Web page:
- How much time do you leave in between meetings and appointments to shift gears, to get to your destination, and to allow for contingency if the meeting goes longer than expected? Can you squeeze a bit more margin between your scheduled meetings? How much margin would make a positive difference to you and be realistic for you to attain?
- How do you schedule time to think, plan, and reflect? What about simply getting your work done? Do any of these activities get scheduled, or do you try to squeeze them in after all the other meetings are done? How is that working for you?
- Where can you pay yourself first and schedule your time into the agenda? What difference would this make to your productivity, well-being, and overall success?
- How many others have access to your schedule? If your time is for the taking, how can you protect some time for priority work to ensure it’s not snatched away?
- What is your relationship with white space in your agenda? Do you get any? Do you make sure you have some? Do you panic and fill it up?
Make It Work for You
Here are four scheduling tips to help you better manage your time.
- Build in more responsible margins of time. Allow yourself time to get to meetings; account for common barriers (e.g., traffic); and focus and shift gears.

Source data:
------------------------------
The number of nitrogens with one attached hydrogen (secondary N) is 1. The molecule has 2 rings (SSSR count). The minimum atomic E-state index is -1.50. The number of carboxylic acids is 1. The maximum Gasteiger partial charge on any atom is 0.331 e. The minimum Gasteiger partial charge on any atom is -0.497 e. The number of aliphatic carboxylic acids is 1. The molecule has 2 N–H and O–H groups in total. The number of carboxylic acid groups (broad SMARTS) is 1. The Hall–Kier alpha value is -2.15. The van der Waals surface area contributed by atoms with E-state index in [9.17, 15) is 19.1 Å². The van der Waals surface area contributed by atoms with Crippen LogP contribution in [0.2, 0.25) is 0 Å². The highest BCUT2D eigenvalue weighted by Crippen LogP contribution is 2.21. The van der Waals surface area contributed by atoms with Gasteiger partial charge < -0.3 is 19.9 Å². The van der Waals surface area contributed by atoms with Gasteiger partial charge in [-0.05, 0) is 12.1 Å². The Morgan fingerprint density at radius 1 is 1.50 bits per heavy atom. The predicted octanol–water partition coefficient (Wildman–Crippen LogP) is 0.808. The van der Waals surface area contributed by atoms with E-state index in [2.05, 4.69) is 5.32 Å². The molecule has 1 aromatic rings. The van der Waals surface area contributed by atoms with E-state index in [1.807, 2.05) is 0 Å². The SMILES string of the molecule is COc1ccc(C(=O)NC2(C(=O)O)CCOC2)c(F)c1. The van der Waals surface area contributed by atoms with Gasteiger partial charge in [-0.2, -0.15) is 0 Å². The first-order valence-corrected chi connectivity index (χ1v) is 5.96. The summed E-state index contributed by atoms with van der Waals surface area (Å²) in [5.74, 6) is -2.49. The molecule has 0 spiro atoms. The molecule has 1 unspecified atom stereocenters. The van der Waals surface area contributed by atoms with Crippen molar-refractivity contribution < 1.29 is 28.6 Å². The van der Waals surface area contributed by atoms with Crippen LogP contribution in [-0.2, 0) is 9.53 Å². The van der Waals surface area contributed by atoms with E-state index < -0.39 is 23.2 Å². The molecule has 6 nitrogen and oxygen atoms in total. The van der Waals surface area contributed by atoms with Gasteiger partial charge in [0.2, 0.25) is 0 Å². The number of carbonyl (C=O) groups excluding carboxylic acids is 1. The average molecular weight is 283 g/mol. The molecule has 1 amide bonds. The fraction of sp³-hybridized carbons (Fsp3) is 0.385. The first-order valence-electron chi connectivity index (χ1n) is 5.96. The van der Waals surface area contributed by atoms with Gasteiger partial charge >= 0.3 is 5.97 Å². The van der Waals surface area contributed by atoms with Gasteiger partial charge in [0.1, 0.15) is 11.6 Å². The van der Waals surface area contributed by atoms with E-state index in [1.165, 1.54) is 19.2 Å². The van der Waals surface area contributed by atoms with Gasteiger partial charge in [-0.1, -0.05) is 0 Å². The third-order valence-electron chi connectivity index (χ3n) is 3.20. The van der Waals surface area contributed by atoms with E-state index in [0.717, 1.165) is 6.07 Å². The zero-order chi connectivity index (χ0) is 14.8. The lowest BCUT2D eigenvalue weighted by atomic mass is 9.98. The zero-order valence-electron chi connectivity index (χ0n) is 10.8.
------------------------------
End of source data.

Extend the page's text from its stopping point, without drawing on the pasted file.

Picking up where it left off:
- Pay yourself first, and schedule yourself into your agenda. Schedule time for essential tasks, such as planning, thinking, and working, and make sure your schedule is not only for official meetings with others. Also, use your schedule to commit time for essentials that are important to you outside of your work, such as exercise, family, and other meaningful pursuits.
- If you have an executive assistant, work with her or him to protect your time before people schedule themselves into it. If others have access to your calendar, make sure you have already booked your key activities (even if they are not meetings) into your schedule to avoid a free-for-all on your time. If a meeting request is important enough, you can adjust accordingly.
- Don’t be afraid of white space. Think twice before you fill it all up. You might need it as the day wears on. It will never be wasted.
You will get a grip on your schedule and feel more in control of your time.
- You will minimize the constant rush factor and reduce your stress.
- You will be more prepared for your meetings.
- You will be more mindful, focused, and productive in the moment.
- You will have a greater sense of ownership of your time.
About the Author: Eileen Chadnick (@Chadnick) is Author of Ease: Manage Overwhelm in Times of ‘Crazy Busy’. She is a certified executive and leadership coach; a communications pro (20+ years of experience) and principal of Big Cheese Coaching and Chadnick Communications in Toronto. Eileen draws from the science of positivity, leadership, neuroscience, emotional intelligence – and Conversational Intelligence®(C‐IQ®) in her work as a coach, consultant, trusted advisor, and facilitator.